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Monday, June 24, 2013

Dems Hijack GOP's Frederick Douglass Party to Stump for D.C. Statehood

The "District Clause" in Article I, Section 8 of the U.S. Constitution states:

[The Congress shall have Power] To exercise exclusive legislation in all cases whatsoever, over such District (not exceeding ten miles square) as may, by cession of particular states, and the acceptance of Congress, become the seat of the government of the United States.

In 1790, the land on which the District is formed was ceded by Maryland following the passage of the Residence Act. Virginia also ceded land that helped form the District, but that land was returned to Virginia in 1847. The Congress did not officially move to the new federal capital until 1800. Shortly thereafter, the Congress passed the District of Columbia Organic Act of 1801 and incorporated the new federal District under its sole authority as permitted by the District Clause. Since the District of Columbia was no longer part of any state, its residents lost voting representation in the Congress.[1]

Residents of Washington, D.C., were also originally barred from voting for the President of the United States. This changed after the passage of the Twenty-third Amendment in 1961, which grants the District three votes in the Electoral College. This right has been exercised by D.C. citizens since the presidential election of 1964.

Arguments against

Prior to the District's founding, James Madison argued (in Federalist No. 43) that the national capital needed to be distinct from the states in order to provide for its own maintenance and safety. He wrote, "but a dependence of the members of the general government on the State comprehending the seat of the government, for protection in the exercise of their duty, might bring on the national councils an imputation of awe or influence, equally dishonorable to the government and dissatisfactory to the other members of the Confederacy."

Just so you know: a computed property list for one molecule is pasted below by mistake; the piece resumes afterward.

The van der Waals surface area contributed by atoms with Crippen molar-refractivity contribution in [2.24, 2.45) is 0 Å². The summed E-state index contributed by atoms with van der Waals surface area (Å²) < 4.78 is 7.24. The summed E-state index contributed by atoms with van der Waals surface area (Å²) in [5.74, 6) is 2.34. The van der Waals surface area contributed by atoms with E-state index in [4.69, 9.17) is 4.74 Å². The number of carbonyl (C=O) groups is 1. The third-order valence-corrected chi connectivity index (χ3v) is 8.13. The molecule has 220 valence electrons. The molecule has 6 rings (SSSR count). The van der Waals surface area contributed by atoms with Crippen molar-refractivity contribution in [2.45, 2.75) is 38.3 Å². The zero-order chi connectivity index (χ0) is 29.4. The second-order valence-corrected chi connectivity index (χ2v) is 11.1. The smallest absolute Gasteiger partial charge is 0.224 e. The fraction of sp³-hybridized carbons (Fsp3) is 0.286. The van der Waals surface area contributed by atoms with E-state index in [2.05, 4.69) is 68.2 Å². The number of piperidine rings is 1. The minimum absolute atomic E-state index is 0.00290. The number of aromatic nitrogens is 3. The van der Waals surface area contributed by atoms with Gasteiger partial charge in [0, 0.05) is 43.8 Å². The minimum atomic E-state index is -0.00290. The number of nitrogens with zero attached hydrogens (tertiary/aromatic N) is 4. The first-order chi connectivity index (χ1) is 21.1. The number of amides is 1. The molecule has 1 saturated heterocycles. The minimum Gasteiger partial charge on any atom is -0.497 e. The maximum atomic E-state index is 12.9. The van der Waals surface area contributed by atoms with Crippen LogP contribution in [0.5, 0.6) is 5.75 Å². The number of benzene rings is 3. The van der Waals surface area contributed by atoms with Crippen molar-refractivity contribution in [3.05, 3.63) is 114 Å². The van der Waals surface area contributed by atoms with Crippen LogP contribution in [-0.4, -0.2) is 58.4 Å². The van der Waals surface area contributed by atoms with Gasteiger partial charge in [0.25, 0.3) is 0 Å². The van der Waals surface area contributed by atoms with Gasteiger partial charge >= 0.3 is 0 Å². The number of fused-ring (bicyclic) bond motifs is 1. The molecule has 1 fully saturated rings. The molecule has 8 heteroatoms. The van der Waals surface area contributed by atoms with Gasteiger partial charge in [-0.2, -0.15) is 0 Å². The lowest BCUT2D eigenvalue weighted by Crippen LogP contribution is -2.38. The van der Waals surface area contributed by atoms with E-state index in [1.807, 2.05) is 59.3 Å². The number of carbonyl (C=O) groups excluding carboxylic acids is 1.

More recently, opponents of D.C. statehood have expressed objections to statehood on the grounds that the federal government would be dependent on a single state for its security and operations. The new state might enact policies inconsistent with operating the federal government for the benefit of the nation as a whole. The District would be far smaller than any other state by area and the city's population is smaller than all but two states, which could potentially grant the District unfair influence in national politics.

Opponents argue that the newly formed state would also be unique in that interests would be dominated by those of the federal government, which would be the state's largest employer. It would also be the only state to have no rural residents and thus no need to consider the interests of non-urban areas, making the proposal unpopular in states with large rural populations. Some have expressed concern that the newly formed state might enact a commuter tax on non-residents that work in the city; such a tax is currently illegal under the District of Columbia Home Rule Act.

There is also a question as to whether granting statehood to the District would need the approval of Maryland. The U.S. Constitution requires that any new states formed from an existing state receive permission from the legislature. Since Maryland granted land to form the national capital and not a new state, some lawmakers have concluded that Maryland must also consent to the new state.

(If the socialists/communists get their way they would create a permanent "ruling regime" in the "state of DC". Currently Americans have a defacto ruling regime that has very little interest in representing Americans in any way. Democrats are pushing the DC statehood proposal. Its another way to take away your freedoms under the US Constitution.) Story Reports


Dems Hijack GOP's Frederick Douglass Party to Stump for D.C. Statehood

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